Building on debates that helped shape the last mayoral election, NYC Council Members Corey Johnson, Andrew Cohen, and Vanessa Gibson introduced legislation yesterday to create an Office of Drug Strategy. Placed in city hall, the new office would be empowered to convene city agencies, outside experts, and communities impacted by drug use to develop a city-wide, health-focused plan for a coordinated approach in addressing issues related to drug use.
"Past and present ineffective drug policy has contributed to tragic and preventable mortality, crime and inequity here in New York City," said Council Member Corey Johnson, Chair of the Health Committee. "The Office of Drug Strategy will combat these problems by enhancing evidence-based drug education and public health intervention efforts and the availability of medical, psychological and social services to those struggling with drug use. Through the coordination of the many agencies and offices that address the numerous facets of illicit and non-medical drug use, we can develop a forward-looking policy to stem overdoses and enhance rehabilitation."
The office would be the first of its kind in the nation, and advocates say that it could be a model for how American cities can begin to unwind devastating drug war policies. New York lags far behind dozens of other cities, notably in Europe and Canada, that began developing coordinated municipal drug strategies in the late 1980s. That approach has led to significantly lower rates of drug use, crime, and public disorder and improved public health outcomes, such as reducing rates of HIV/AIDS and overdose deaths, compared to New York.
"This bill is an important step in adopting a more rational approach to drug policy in this City - one grounded in science, health, human rights, and principles of harm reduction," said gabriel sayegh, managing director of policy and campaigns at the Drug Policy Alliance. "We know the war on drugs has failed, and it's time for a new plan. With a comprehensive and coordinated municipal drug strategy, NYC can lead the nation in improving public health and safety by reducing the morbidity, mortality, crime, and racial disparities stemming from failed practices."
After 40 years of the war on drugs, drugs are cheaper, more pure, and easier to obtain than ever, contributing to growing problems like mass incarceration and the 100% increase in heroin overdose deaths in recent years. Under current policies, city agencies often work at cross-purposes to address drug related issues, with conflicts arising between public health and law enforcement policies. Agencies also often miss opportunities to provide support to people in housing programs, the welfare system, family and homeless services, and the courts who have problematic drug use. Meanwhile, current enforcement strategies have led to gross racial disparities and eroded the trust between communities and law enforcement.
Advocates stress the de Blasio administration has already taken some important steps in the right direction, including major reforms to low-level marijuana policing and the summons system, and initiatives to pilot criminal justice diversion for people with mental illness and other conditions. The creation of the Office of Drug Strategy is the next logical step in ensuring further coordination among city agencies.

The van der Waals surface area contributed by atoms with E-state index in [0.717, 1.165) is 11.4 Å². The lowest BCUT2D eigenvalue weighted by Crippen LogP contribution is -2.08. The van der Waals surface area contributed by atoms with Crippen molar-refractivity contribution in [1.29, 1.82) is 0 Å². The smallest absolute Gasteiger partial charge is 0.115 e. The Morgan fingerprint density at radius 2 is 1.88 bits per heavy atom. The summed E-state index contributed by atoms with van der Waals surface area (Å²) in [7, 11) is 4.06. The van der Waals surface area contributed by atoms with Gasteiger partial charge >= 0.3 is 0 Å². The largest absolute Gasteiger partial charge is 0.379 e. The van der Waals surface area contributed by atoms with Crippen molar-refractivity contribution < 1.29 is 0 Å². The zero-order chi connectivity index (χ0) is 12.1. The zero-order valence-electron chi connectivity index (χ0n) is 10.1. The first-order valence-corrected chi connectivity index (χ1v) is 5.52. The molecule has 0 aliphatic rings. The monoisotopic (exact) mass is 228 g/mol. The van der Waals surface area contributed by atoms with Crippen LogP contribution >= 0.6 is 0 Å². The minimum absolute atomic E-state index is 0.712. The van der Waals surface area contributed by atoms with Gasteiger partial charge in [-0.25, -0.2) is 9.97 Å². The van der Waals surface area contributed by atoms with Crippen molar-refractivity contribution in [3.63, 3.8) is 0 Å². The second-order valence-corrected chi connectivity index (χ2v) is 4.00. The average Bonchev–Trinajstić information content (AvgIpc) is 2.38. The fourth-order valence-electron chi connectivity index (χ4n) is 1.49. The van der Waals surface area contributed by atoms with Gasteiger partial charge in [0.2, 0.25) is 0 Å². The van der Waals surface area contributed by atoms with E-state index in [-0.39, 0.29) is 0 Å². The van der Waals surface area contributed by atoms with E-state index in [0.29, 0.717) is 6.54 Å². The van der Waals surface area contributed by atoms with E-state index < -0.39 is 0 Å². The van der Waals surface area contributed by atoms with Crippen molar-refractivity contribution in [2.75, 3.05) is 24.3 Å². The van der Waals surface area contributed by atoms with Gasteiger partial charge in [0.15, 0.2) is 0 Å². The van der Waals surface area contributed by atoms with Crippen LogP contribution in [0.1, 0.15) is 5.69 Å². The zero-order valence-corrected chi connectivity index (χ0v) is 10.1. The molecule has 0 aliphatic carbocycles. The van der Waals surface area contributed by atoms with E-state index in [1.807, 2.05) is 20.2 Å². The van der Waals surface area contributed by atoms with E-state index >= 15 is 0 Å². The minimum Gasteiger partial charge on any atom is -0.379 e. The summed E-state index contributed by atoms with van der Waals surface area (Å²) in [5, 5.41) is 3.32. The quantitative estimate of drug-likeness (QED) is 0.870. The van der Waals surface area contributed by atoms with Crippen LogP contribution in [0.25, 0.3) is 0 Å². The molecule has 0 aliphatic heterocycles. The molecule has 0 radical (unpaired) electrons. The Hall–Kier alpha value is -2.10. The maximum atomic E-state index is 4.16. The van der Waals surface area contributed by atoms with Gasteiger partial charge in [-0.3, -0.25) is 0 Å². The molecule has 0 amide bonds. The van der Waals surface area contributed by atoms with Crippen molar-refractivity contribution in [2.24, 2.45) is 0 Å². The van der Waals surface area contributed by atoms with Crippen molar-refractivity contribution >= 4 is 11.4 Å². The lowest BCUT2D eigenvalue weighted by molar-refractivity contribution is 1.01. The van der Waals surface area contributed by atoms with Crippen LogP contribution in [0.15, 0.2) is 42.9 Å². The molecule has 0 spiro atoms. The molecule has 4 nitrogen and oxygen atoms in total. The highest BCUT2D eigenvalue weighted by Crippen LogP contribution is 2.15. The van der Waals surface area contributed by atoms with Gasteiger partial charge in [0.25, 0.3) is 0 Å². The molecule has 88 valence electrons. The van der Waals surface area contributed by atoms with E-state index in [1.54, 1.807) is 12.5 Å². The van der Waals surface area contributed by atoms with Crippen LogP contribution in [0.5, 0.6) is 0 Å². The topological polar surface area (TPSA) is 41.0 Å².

The Office of Drug Strategy would be responsible for convening multiple stakeholders - including community groups - to evaluate past and current drug strategies and develop a new, coordinated approach. By examining the harms caused by both drugs and our policy responses to drugs - like the drug war - NYC's Office of Drug Strategy will develop a 21st century drug policy that enhances both health and safety.
"We've learned a lot about what works and what doesn't during the past 40 years," said Matt Curtis, policy director at VOCAL New York, a grassroots political group. "Innovation based on rigorous evaluation is already happening as cities recognize that an overwhelmingly law enforcement focused approach is only making drug related problems worse, but reform has been slow and piecemeal. A NYC drug strategy office would be a path toward long-lasting improvements in individual and community health, as well as smarter policing strategies."
The proposed Office reflects calls in the last few years from New Yorkers for a new approach. In 2013, The New York Academy of Medicine and the Drug Policy Alliance co-published a groundbreaking report, Blueprint for a Public Health and Safety Approach to Drug Policy, based on consultations with 500 New Yorkers, which called for a coordinated approach grounded in science. And in 2014, as part of the Talking Transition open tent process, VOCAL-NY and DPA led a town-hall assembly about drugs with 200 New Yorkers, where a primary recommendation was an Office of Drug Strategy.
"Drug use, addiction, mental health, and public safety are problems that are too complicated for any one city agency to solve," said Council Member Andrew Cohen, chair of the Committee on Mental Health. "Creating an Office of Drug Strategy gives New York City an opportunity to make sure that every part of the system - from the health department, to homeless services, to the NYPD - is doing what it can to support people struggling with addiction."
"Through the creation of an Office of Drug Strategy, we will develop a unified drug strategy that provides New York with a coordinated effort to develop best practices for those who cycle in and out of prison on drug charges," said Chair of the Committee on Public Safety, Council Member Vanessa L. Gibson. "By drawing on the expertise of diverse city agencies and community groups, we will build safer, healthier communities and allow the police the opportunity to focus on violence and other major crimes. I look forward to the innovative policies this office will bring to New York and the good it will do for our citizens."